The Church’s exclusion of the Great Commission

Today’s culture of missions encourages only the “called.”


Photo courtesy of Marika Adamopoulos.

Ronald Rodriguez, Writer

Since the beginning of Christianity, the intention was for every follower of Christ to become a committed and dedicated disciple who has a desire to make other disciples. Disciples are able to accomplish their mission by committing to going into the world in an effort to make disciples until everyone has heard the gospel. In Matthew 4:19, Jesus has a clear desire for his followers to become ‘fishers of men,’ which he continues in Matthew 28 with the Great Commission — a statement that makes both a promise and command.

The promise Jesus makes is a two-part pledge intended for his followers. He says in Matthew 28:19 that he will make them disciples and disciple-makers themselves. In the following verse, Jesus commands his followers to go and make disciples of all nations, baptizing them and teaching them to obey his commandments. It appears that the modern American church has become comfortable in its calling, often skewing the meaning of the Great Commission when we consider the stark reality that the Great Commission is taken as intending what it does not mean.


It has become normal for Christians to simply fulfill aspects of the Great Commission that keep them comfortable. Thus, the church has transitioned from being evangelistically active to being complacent with a revised Great Commission to suit their contentment. We have seen a church that acts upon the Great Commission which commands us to receive Christ and be baptized ourselves, to the complacency of simply listening to a sermon on a Sunday morning. The stark reality of our culture is that the church is in real danger of ignoring the Great Commission.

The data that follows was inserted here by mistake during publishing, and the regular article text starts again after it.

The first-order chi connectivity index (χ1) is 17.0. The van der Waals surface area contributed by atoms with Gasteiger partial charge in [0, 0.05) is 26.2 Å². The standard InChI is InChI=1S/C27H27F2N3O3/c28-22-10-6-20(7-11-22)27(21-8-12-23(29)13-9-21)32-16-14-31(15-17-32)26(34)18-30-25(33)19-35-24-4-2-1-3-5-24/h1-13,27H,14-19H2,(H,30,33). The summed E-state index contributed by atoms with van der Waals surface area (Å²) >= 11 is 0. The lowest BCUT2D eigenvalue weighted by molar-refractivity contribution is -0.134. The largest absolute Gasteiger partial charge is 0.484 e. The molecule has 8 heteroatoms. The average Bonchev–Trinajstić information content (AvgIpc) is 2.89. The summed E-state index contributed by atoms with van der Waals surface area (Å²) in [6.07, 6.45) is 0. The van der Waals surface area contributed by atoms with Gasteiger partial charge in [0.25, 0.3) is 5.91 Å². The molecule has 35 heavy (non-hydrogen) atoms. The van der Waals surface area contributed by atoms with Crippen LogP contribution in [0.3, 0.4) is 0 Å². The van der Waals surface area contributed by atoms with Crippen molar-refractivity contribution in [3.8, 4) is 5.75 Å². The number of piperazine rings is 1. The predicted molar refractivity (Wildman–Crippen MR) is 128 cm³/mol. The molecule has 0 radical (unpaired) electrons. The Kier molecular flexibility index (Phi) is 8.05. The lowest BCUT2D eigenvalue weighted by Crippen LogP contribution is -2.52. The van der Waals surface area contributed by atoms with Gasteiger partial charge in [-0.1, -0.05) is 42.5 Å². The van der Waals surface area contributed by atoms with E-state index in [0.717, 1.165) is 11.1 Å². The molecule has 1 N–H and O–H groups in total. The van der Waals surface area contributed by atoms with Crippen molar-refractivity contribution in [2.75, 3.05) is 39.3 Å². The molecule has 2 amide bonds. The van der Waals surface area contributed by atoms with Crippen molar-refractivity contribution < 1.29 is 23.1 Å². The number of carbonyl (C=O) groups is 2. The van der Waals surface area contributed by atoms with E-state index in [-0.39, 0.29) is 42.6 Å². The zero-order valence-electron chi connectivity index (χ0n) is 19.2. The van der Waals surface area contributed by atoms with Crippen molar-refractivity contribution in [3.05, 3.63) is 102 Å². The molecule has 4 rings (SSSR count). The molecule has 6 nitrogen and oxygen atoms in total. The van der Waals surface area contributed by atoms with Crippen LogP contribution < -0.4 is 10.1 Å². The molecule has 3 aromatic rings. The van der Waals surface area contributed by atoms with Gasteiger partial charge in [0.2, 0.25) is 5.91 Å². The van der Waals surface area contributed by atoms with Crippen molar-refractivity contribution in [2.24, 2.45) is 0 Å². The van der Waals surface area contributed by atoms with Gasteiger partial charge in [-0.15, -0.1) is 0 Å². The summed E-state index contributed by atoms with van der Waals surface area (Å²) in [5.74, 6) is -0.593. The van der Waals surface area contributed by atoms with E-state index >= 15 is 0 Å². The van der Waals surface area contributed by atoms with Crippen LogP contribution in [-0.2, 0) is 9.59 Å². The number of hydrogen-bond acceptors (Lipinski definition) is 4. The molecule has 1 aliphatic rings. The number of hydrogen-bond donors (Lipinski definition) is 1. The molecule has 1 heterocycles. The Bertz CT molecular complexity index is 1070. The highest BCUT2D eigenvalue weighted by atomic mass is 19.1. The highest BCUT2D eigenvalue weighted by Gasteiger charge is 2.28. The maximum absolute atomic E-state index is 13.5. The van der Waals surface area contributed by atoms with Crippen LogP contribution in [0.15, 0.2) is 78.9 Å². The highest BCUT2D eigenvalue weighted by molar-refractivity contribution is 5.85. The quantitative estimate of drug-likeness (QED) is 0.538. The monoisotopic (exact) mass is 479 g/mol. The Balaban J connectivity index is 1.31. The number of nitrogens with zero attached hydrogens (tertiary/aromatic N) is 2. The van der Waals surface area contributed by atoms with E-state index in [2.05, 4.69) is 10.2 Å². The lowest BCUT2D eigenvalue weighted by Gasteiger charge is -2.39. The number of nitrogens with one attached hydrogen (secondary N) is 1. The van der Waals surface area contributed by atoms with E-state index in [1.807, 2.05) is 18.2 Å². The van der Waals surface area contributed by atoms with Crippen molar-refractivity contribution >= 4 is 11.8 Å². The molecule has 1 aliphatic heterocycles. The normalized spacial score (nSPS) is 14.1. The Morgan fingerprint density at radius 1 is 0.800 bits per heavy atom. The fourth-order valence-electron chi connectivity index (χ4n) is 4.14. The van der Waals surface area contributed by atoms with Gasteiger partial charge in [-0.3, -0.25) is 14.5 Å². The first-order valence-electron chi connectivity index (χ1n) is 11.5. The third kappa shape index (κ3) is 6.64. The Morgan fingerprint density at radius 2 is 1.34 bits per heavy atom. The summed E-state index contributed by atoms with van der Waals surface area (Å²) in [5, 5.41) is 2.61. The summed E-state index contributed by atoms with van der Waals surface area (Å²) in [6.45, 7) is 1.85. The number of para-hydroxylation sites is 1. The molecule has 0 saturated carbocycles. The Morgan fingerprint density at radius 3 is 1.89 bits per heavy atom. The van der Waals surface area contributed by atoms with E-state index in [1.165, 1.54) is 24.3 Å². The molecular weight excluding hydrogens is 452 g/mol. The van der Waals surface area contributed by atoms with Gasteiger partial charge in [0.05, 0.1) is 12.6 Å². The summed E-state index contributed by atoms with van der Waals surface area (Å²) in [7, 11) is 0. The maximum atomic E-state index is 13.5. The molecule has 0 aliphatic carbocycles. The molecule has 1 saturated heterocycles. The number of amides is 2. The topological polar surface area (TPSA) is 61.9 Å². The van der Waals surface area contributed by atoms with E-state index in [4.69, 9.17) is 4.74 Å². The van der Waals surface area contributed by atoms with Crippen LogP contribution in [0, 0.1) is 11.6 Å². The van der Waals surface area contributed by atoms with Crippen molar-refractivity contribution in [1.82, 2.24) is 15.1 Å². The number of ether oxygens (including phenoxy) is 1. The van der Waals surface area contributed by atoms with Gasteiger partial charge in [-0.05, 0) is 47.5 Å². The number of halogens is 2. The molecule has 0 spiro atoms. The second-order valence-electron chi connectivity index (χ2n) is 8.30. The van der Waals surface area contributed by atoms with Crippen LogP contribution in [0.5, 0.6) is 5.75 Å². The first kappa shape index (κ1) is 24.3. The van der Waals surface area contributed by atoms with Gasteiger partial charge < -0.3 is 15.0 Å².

The church’s intentions of making itself more seeker-sensitive to those searching these past few decades has certainly resulted in a consumerist mentality. The seeker-sensitive methodology that the church took to attract numerous people through the use of various programs is extremely understandable when taking into account the intent and purpose. Unfortunately, the downside is now evident, given the reality that our program driven methodologies have resulted in discipleship only being a part — at best — in a consumerist centered program. The program-centered approach has resulted in many individuals becoming left behind as spectators to the Great Commission believing active involvement only falls on the select few who are called into ministry.


The church is certainly experiencing a shift in philosophy in response to this mindset aimed at changing the church culture  — there are several movements with varying ideas and approaches leading the way in revitalizing the need for genuine discipleship. It is still too early to gauge the effectiveness or lasting power of these various movements. Nevertheless, we do know their efforts have caused a shift in thinking at a minimum.

There has been much progress on this front, yet plenty of growth opportunities remain. The hope is that the church continues striving toward leading people toward becoming genuine disciples of Christ who have a natural overflowing desire to make disciples.

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